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trainer peter miller   General Discussions

Started Jul-5 by smartyslew; 445 views.
smartyslew

From: smartyslew

Jul-5

check this out !

Peter Miller had his first drug violation after 30 years as a trainer and at Penn National.

are you kidding me, at penn national, What!

http://www.drf.com/news/peter-miller-notified-richards-boy-tested-positive-methamphetamine

SameSteve G

From: SameSteve G

Jul-5

Miller's record is exemplary & it speaks for itself.  Contamination positive for speed.  I forget where I read it but speed & coke are so prevalent that 3 out of 4 one dollar bills of paper currency are contaminated.

They test down to the picogram for horses.  All somebody has to do is sneeze on one of them after tooting some speed. 

If they really wanted a shock, they should test all the track employees who handle horses.

Wintertrian

From: Wintertrian

Jul-11

Yes, it is true that there is a lot of contamination even on money these days.

As for testing "employees",  the people who work the backside work harder in a day than most people would work in a year, and they do not enjoy very good living conditions.  All the ones I know are also quite poor.  I think the conditions for most backside workers could be vastly improved, however, the banksters have all the $$ these days :sarcasm:  

At present, many backsides workers  are probably under even more stress due to worrying about being deported. 

Scroll down:

http://www.nydailynews.com/opinion/hidden-shame-saratoga-back-stretch-workers-live-terrible-conditions-article-1.442376

and

http://www.wnyc.org/story/215015-look-life-belmont--backstretch-worker/

https://muse.jhu.edu/article/380405

http://www.lib.niu.edu/1995/ii950618.html
 

 

Like lack of retirement program for racehorses, this is the less glamorous side of horse racing.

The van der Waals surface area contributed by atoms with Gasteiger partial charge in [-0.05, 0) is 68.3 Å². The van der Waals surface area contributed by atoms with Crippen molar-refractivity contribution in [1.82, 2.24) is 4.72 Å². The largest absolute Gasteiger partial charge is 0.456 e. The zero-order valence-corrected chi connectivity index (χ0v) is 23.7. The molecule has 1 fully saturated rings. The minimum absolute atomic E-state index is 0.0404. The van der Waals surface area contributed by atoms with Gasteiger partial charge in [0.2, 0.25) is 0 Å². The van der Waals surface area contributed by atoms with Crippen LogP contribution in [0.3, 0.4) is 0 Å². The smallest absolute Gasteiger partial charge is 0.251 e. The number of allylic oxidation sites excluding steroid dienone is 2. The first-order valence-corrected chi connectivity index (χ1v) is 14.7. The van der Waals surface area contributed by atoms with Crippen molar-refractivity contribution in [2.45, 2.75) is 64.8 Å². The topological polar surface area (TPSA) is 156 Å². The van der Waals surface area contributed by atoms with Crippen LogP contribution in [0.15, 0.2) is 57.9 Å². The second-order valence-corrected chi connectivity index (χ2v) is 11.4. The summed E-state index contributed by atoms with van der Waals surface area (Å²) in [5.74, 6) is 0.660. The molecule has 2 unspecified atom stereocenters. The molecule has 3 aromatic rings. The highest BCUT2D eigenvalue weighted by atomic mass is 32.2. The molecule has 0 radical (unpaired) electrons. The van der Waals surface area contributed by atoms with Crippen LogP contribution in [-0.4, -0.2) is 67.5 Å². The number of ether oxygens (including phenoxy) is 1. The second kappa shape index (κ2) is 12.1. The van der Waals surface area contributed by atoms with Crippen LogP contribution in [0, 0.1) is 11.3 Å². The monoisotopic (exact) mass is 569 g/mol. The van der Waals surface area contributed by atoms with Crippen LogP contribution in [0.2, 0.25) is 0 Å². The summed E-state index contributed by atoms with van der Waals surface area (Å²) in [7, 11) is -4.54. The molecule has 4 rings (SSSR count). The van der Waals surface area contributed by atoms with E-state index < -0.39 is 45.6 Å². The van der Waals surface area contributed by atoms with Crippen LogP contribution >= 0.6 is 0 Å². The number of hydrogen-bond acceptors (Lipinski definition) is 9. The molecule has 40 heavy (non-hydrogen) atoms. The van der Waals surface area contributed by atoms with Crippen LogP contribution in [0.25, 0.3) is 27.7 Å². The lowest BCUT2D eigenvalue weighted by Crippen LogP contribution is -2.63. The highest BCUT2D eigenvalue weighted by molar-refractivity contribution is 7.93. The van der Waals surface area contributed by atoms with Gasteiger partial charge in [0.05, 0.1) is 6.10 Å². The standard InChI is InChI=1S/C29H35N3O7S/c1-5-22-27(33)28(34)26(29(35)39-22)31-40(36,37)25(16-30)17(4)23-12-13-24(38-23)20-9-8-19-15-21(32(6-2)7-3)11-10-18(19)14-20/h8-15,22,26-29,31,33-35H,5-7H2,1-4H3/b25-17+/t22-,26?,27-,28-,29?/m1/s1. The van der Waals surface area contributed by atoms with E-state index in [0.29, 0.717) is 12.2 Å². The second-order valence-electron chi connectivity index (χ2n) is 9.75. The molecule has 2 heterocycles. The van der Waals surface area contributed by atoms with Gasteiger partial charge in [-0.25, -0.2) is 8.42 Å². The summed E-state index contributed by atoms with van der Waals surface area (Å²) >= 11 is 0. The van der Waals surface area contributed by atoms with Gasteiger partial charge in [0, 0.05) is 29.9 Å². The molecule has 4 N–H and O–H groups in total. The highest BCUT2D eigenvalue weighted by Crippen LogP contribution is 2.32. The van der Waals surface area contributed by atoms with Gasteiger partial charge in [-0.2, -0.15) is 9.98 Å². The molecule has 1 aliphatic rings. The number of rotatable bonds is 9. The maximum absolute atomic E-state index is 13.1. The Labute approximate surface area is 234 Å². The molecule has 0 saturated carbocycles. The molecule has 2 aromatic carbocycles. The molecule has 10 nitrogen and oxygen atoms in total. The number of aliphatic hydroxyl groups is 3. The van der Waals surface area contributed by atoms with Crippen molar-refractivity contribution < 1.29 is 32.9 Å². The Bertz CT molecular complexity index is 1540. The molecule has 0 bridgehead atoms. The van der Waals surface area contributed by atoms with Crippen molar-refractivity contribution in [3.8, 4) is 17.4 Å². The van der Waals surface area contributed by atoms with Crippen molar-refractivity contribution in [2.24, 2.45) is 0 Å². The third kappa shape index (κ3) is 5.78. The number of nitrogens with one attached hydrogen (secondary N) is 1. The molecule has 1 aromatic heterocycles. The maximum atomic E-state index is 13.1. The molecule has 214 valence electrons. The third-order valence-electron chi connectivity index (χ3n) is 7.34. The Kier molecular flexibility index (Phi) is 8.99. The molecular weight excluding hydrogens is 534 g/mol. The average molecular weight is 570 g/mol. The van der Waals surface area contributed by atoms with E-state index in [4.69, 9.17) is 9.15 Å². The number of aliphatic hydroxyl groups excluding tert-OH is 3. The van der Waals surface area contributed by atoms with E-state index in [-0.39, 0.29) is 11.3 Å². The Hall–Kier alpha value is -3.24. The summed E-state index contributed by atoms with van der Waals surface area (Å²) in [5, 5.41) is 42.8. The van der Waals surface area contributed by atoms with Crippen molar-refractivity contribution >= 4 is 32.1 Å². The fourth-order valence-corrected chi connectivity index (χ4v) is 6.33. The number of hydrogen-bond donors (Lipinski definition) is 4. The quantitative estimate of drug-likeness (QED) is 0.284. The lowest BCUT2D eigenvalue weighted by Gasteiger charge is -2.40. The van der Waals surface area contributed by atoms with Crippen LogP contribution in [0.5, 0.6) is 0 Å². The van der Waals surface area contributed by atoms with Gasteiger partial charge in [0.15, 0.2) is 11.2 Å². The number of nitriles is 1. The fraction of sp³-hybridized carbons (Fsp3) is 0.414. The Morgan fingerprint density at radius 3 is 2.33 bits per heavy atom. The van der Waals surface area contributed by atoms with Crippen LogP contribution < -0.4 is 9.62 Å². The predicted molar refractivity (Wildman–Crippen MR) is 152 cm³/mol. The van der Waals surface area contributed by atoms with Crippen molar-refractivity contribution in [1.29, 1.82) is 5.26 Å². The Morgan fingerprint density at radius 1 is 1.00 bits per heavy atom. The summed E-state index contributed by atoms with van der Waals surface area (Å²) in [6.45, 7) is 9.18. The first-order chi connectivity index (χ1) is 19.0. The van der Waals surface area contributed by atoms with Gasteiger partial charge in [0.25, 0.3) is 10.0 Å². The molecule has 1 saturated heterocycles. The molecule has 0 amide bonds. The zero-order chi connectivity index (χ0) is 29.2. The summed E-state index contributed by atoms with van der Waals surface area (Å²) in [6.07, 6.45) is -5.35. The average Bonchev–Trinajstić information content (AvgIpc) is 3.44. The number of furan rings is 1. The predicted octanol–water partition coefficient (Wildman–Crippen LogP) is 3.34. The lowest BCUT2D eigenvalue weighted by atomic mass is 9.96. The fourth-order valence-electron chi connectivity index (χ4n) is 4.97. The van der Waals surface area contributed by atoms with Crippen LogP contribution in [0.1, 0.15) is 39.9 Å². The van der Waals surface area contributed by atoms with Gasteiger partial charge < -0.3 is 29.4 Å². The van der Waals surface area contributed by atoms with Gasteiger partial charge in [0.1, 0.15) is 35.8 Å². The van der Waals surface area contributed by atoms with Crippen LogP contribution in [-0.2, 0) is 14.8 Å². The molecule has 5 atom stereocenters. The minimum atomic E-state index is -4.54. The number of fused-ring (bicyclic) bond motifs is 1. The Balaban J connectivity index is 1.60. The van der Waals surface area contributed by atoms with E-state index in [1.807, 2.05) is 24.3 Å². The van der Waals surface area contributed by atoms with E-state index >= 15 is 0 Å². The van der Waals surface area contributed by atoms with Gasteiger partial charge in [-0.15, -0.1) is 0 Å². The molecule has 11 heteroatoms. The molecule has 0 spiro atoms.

Msg 703.4 deleted
SameSteve G

From: SameSteve G

Jul-11

The exploited wage slave of the racing industry is no different than those who are exploited in hospitality, fast food, farming, healthcare, etc.   If one drills down far enough in any industry, the humans at the bottom, swabbing floors, flipping burgers, harvesting lettuce & turning beds are actively being exploited every day.  They all work hard for subsistence while the obscenely wealthy whine about taxes & the people in between are fast asleep.

It's global.  The human resources at the bottom of the barrel are exploited.  

None of this has anything to do with a horse testing positive for a minute trace of speed & the consequences of that.  If the powers that be in racing don't want dirty tests from contamination, then, hell, run a tighter ship and test everyone who works with horses for drugs.  

smartyslew

From: smartyslew

Jul-11

this is the other side of the poor

do you think O'brien adminster these drugs when he isn't suppose to ?

O'Brien fined after assistant found with injectable electrolytes

ELMONT, N.Y. - The New York Gaming Commission fined trainer Aidan O’Brien $1,500 for having three sealed bottles of an injectable form of electrolytes in his assistant trainer’s care at Belmont Park.